From 2008, the opera house is still quite a young addition to Oslo’s cityscape. Today, the white Carrera marble is covered in equally white snow, and we watch our step as we walk up and down the sloping roof. In front is She Lies, a permanent installation, 12 metres tall, by Monica Bonvicini.

 From the top, far-reaching city views in one direction, and fjord views in the other. Just across, people come out of the sauna and jump into the freezing fjord. For reals!

Before leaving town, we have time for a brief glance inside Oslo Domkirke (Cathedral), 15 minutes before it closes.

Outdoors

The final stop is the forest. Can’t be in Oslo without experiencing the great outdoors. That is what this city is about, after all. We set out for Frognerseteren, a restaurant in the middle of the snowy woods, so it seems. And so it is. But also just 20 minutes away from the city centre by metro. On the way, we pass Holmenkollen Ski Jump. Norwegians are born with skies on their feet. So the saying goes.

Near Frognerseteren, you can rent sledges for some wintry fun in Korketrekkeren (meaning cork screw). The 2-km long run stretches down to Midtstuen, which means it is super easy to take the sledge on board the metro and go back up. Then go again. And again! Time constraints for us, so we opt for a quick coffee inside the cosy chalet instead – and post card writing.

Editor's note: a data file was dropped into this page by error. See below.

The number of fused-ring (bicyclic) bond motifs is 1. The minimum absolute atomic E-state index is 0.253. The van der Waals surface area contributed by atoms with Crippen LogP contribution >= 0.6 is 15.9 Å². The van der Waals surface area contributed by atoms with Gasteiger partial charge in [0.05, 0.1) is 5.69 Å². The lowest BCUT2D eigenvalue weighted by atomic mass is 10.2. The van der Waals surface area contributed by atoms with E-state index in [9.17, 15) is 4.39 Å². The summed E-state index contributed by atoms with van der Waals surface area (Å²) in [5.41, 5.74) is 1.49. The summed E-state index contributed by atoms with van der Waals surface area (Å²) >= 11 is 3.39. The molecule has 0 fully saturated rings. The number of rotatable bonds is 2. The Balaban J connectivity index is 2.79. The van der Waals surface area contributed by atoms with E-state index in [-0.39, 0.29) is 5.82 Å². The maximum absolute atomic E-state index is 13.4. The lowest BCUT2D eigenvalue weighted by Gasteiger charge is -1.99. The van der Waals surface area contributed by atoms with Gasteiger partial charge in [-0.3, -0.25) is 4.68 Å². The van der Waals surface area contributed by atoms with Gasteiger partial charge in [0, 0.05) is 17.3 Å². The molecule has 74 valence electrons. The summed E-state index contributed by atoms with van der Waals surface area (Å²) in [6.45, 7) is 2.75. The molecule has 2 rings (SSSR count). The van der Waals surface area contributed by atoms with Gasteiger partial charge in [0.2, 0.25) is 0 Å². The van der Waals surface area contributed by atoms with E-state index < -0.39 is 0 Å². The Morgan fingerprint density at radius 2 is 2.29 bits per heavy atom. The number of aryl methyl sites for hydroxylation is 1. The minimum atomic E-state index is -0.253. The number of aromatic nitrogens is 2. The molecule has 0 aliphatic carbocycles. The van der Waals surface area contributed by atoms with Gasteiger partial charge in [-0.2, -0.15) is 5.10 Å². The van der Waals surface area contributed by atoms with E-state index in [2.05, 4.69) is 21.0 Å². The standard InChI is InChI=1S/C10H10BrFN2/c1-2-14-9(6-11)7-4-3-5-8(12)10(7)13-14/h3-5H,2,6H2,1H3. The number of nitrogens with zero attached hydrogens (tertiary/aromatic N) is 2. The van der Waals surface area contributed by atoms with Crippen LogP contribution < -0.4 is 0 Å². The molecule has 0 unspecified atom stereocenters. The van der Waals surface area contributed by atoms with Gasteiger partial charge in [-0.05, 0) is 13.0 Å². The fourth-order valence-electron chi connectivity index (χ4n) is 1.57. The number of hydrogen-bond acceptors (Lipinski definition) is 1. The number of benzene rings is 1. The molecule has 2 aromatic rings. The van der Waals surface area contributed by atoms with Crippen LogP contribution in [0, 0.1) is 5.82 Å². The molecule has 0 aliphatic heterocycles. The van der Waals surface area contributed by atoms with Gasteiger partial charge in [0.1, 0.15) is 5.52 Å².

Frognerseteren

Although Oslo is a small city, 24 hours doesn’t even begin to cover it. There are Viking ships to be seen, the deck of the polar ship Fram to wander, the lively Grünerløkka neighbourhood to roam, and heaps more! But the guys have gotten a taste of Winter Oslo. Next is Summer Oslo, a different world;  in blue (fjord), green (grounds) and white (nights), and temps a perfect 20-25 °C.

iPhonography by Andrew Morland, Tom Brothwell and myself.

 

Disclosure: VisitOslo set us up with Oslo passes, ensuring public transport and entrance to museums and the like was covered during our 24 hours in town. Magic Ice Bar provided complimentary entrance tickets and welcome drinks. We’re of course free to write whatever we choose here on Sophie’s World, as always, as ever. Wouldn’t make much sense otherwise.